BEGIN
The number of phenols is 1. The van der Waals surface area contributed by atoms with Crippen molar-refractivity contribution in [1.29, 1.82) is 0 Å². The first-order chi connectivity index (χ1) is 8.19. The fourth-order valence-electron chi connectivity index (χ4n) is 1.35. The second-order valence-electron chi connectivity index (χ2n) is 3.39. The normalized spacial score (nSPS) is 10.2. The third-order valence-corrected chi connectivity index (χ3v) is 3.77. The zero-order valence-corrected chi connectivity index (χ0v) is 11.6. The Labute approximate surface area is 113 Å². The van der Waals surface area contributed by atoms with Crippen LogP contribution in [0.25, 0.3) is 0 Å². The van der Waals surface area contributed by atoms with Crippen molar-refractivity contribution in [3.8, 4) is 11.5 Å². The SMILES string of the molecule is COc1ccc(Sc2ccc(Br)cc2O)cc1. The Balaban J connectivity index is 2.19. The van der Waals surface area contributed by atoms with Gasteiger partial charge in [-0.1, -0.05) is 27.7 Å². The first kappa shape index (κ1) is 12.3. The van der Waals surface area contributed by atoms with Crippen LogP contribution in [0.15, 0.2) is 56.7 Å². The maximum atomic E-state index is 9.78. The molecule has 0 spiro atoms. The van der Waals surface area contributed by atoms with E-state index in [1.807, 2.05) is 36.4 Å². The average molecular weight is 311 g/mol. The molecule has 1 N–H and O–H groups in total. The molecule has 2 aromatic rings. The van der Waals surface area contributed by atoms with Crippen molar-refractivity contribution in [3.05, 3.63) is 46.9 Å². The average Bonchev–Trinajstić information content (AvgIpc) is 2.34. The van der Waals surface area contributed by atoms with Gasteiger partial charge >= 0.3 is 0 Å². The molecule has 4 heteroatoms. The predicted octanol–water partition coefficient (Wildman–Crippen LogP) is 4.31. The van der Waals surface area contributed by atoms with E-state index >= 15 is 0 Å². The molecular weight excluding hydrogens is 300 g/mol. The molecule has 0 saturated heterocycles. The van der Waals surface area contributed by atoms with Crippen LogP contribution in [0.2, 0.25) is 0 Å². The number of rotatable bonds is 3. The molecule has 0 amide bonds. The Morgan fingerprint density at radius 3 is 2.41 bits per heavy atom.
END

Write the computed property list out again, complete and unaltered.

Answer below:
The number of phenols is 1. The van der Waals surface area contributed by atoms with Crippen molar-refractivity contribution in [1.29, 1.82) is 0 Å². The first-order chi connectivity index (χ1) is 8.19. The fourth-order valence-electron chi connectivity index (χ4n) is 1.35. The second-order valence-electron chi connectivity index (χ2n) is 3.39. The normalized spacial score (nSPS) is 10.2. The third-order valence-corrected chi connectivity index (χ3v) is 3.77. The zero-order valence-corrected chi connectivity index (χ0v) is 11.6. The Labute approximate surface area is 113 Å². The van der Waals surface area contributed by atoms with Crippen LogP contribution in [0.25, 0.3) is 0 Å². The van der Waals surface area contributed by atoms with Crippen molar-refractivity contribution in [3.8, 4) is 11.5 Å². The SMILES string of the molecule is COc1ccc(Sc2ccc(Br)cc2O)cc1. The Balaban J connectivity index is 2.19. The van der Waals surface area contributed by atoms with Gasteiger partial charge in [-0.1, -0.05) is 27.7 Å². The first kappa shape index (κ1) is 12.3. The van der Waals surface area contributed by atoms with Crippen LogP contribution in [0.15, 0.2) is 56.7 Å². The maximum atomic E-state index is 9.78. The molecule has 0 spiro atoms. The van der Waals surface area contributed by atoms with E-state index in [1.807, 2.05) is 36.4 Å². The average molecular weight is 311 g/mol. The molecule has 1 N–H and O–H groups in total. The molecule has 2 aromatic rings. The van der Waals surface area contributed by atoms with Crippen molar-refractivity contribution in [3.05, 3.63) is 46.9 Å². The average Bonchev–Trinajstić information content (AvgIpc) is 2.34. The van der Waals surface area contributed by atoms with Gasteiger partial charge >= 0.3 is 0 Å². The molecule has 4 heteroatoms. The predicted octanol–water partition coefficient (Wildman–Crippen LogP) is 4.31. The van der Waals surface area contributed by atoms with E-state index >= 15 is 0 Å². The molecular weight excluding hydrogens is 300 g/mol. The molecule has 0 saturated heterocycles. The van der Waals surface area contributed by atoms with Crippen LogP contribution in [0.2, 0.25) is 0 Å². The number of rotatable bonds is 3. The molecule has 0 amide bonds. The Morgan fingerprint density at radius 3 is 2.41 bits per heavy atom.